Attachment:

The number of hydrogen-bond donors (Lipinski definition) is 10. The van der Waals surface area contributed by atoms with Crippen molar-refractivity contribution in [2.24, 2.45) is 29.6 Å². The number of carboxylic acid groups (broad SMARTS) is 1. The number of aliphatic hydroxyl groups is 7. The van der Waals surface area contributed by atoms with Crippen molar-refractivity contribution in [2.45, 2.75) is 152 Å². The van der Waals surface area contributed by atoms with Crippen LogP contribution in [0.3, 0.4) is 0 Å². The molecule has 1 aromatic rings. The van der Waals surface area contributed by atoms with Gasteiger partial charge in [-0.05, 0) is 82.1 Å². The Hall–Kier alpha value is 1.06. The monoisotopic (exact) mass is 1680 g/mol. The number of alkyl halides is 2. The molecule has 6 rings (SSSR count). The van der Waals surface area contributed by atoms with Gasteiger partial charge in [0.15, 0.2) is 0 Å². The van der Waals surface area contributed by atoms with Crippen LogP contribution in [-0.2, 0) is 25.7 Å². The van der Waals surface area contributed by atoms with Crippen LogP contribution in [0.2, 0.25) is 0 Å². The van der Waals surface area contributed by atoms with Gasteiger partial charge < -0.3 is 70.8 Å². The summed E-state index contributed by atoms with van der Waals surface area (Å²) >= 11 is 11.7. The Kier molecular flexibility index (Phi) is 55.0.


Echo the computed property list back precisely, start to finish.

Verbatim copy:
The number of hydrogen-bond donors (Lipinski definition) is 10. The van der Waals surface area contributed by atoms with Crippen molar-refractivity contribution in [2.24, 2.45) is 29.6 Å². The number of carboxylic acid groups (broad SMARTS) is 1. The number of aliphatic hydroxyl groups is 7. The van der Waals surface area contributed by atoms with Crippen molar-refractivity contribution in [2.45, 2.75) is 152 Å². The van der Waals surface area contributed by atoms with Crippen LogP contribution in [0.3, 0.4) is 0 Å². The molecule has 1 aromatic rings. The van der Waals surface area contributed by atoms with Gasteiger partial charge in [-0.05, 0) is 82.1 Å². The Hall–Kier alpha value is 1.06. The monoisotopic (exact) mass is 1680 g/mol. The number of alkyl halides is 2. The molecule has 6 rings (SSSR count). The van der Waals surface area contributed by atoms with Gasteiger partial charge in [0.15, 0.2) is 0 Å². The van der Waals surface area contributed by atoms with Crippen LogP contribution in [-0.2, 0) is 25.7 Å². The van der Waals surface area contributed by atoms with Crippen LogP contribution in [0.2, 0.25) is 0 Å². The van der Waals surface area contributed by atoms with Gasteiger partial charge < -0.3 is 70.8 Å². The summed E-state index contributed by atoms with van der Waals surface area (Å²) >= 11 is 11.7. The Kier molecular flexibility index (Phi) is 55.0.